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vegawidget

The goal of vegawidget is to render Vega-Lite and Vega specifications as htmlwidgets, and to provide you a means to communicate with a Vega chart using JavaScript or Shiny. Its ambition is to be a low-level interface to the Vega(-Lite) API, such that other packages can build upon it to offer higher-level functions to compose Vega(-Lite) specifications.

This is the key difference with the vegalite package: it provides a set of higher-level functions to compose specifications, whereas vegawidget concerns itself mainly with the rendering of the htmlwidget.

To be clear, although Vega-Lite offers a grammar-of-graphics, this package does not offer a user-friendly framework to compose graphics, like those provided by ggplot2 or ggvis. However, this package may be useful to:

Installation

You can install vegawidget from CRAN with:

install.packages("vegawidget")

You can also install vegawidget from GitHub with:

# install.packages("devtools")
devtools::install_github("vegawidget/vegawidget")

This package supports these versions of Vega libraries:

library("vegawidget")
vega_version()
#> $vega_lite
#> [1] "2.6.0"
#> 
#> $vega
#> [1] "4.0.0"
#> 
#> $vega_embed
#> [1] "3.25.0"

The first released version of vegawidget supports Vega-Lite 2.6.0, the last release of Vega-Lite that will run using JavaScript version ES5. The next version of Vega-Lite, 3.0.0, will use JavaScript ES6.

In practical terms, this means that this version of vegawidget will be the only version that will display properly using version 1.1.x of the RStudio IDE.

As soon as Vega-Lite makes its 3.0.0 release, we will make another vegawidget release - for which you will need to use a (presently preview) version of the RStudio IDE at least 1.2.x.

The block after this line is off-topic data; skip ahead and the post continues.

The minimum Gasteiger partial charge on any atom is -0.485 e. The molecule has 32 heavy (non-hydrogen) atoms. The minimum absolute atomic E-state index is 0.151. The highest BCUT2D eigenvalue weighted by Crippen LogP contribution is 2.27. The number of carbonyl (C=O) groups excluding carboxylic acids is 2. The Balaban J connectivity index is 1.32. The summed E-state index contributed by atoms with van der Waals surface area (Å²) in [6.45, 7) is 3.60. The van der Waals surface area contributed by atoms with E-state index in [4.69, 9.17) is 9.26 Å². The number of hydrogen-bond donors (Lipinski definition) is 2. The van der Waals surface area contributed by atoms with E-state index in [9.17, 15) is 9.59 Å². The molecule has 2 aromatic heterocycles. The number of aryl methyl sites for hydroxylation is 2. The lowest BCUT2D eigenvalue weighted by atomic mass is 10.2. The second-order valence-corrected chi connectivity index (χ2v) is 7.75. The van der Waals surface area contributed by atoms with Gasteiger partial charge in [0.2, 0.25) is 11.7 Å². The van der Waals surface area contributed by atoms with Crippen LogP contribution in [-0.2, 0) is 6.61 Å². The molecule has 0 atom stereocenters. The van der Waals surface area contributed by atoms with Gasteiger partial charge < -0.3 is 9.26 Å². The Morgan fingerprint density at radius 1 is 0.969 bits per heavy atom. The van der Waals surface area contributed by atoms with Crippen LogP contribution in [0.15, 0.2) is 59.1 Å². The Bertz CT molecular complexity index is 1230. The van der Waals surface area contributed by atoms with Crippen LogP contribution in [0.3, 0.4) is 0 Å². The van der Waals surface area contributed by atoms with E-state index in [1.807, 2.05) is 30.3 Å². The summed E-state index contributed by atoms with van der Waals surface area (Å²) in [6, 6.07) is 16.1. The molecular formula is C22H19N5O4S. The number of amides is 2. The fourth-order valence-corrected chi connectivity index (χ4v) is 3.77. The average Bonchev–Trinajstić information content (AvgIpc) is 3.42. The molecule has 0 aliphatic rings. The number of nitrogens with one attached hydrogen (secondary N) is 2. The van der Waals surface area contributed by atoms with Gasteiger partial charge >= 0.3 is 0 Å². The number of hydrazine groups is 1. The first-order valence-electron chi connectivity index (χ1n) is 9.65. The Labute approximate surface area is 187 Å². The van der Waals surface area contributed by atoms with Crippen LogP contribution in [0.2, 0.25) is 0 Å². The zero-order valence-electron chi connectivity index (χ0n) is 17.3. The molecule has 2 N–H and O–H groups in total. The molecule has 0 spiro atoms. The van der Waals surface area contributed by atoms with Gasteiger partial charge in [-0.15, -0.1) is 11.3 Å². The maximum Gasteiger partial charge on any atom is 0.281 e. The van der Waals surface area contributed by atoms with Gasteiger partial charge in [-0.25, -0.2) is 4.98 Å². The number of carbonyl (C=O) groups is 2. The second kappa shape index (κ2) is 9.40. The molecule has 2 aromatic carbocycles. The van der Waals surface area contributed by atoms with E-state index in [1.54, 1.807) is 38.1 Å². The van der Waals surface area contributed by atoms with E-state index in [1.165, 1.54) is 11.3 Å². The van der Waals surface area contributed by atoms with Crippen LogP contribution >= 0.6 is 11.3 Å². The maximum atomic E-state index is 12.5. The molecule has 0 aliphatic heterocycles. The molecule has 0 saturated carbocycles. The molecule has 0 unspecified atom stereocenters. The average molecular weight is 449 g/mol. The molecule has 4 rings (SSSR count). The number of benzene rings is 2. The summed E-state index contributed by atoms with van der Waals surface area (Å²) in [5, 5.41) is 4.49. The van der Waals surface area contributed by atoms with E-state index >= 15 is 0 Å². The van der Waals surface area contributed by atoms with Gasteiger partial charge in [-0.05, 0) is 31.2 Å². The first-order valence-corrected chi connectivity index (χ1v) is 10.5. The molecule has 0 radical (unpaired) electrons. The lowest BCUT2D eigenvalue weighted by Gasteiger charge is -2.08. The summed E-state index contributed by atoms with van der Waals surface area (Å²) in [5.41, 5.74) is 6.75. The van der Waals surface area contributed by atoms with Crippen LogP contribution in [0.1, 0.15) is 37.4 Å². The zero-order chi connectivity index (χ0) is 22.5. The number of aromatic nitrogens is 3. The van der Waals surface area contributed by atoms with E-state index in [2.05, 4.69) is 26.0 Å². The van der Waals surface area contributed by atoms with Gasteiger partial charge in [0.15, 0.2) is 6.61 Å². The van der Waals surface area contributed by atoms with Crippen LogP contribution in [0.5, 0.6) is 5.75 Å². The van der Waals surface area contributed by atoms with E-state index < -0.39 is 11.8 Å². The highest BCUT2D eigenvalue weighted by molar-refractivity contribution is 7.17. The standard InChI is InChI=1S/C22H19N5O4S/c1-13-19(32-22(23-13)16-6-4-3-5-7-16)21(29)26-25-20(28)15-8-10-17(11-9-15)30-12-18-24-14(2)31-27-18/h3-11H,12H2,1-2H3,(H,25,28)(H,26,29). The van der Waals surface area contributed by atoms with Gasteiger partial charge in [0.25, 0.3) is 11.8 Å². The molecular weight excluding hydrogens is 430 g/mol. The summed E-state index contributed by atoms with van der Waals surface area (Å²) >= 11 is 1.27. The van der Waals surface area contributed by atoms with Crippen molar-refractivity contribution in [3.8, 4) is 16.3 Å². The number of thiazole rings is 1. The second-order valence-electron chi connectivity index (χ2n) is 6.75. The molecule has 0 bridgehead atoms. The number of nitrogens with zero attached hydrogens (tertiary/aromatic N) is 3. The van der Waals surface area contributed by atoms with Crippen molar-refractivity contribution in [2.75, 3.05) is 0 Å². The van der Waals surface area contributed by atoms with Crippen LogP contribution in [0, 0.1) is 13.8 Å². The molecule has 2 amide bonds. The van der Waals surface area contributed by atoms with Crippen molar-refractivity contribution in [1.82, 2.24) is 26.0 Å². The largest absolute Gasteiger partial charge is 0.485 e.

Introduction

For a comprehensive introduction to Vega-Lite, please visit the its web site. An interactive tutorial to vegawidget is available at shinyapps.io.

Vega(-Lite) specifications are just text, formatted as JSON. However, in R, we can use lists to build specifications:

spec_mtcars <-
  list(
    `$schema` = vega_schema(), # specifies Vega-Lite
    description = "An mtcars example.",
    data = list(values = mtcars),
    mark = "point",
    encoding = list(
      x = list(field = "wt", type = "quantitative"),
      y = list(field = "mpg", type = "quantitative"),
      color = list(field = "cyl", type = "nominal")
    )
  ) %>% 
  as_vegaspec()

The as_vegaspec() function is used to turn the list into a vegaspec; many of this package’s functions are built to support, and render, vegaspecs:

spec_mtcars

The appearance of the chart above depends on where you are reading it:

This is package a low-level interface to Vega-Lite and the Vega ecosystem, which has a lot of powerful capabilities, highlighted in this series of articles:

To share your Vega(-Lite) creation on the Blocks website, you can use the vegablock package.

Integration with other packages

Although there is an article dedicated to this aspect of the package, it warrants further emphasis.

This package provides functions to render Vega(-Lite) specifications; although it provides some helpers, it does not provide higher-level functions to build specifications. Rather, this is left to other packages. Even though you can use its functions directly, you are invited to import and re-export them for use in your package.

Accordingly, this package offers a templating function, use_vegawidget(), to help you integrate vegawidget functions into your package. For example, it is used to import and re-export vegawidget functions for the altair package.

Known limitations

The two biggest known limitations are both associated with vegaspecs that contain datasets specified using remote URLs:

Acknowledgements

Contributing

Contributions are welcome, please see this guide. Please note that this project is released with a Contributor Code of Conduct. By participating in this project you agree to abide by its terms.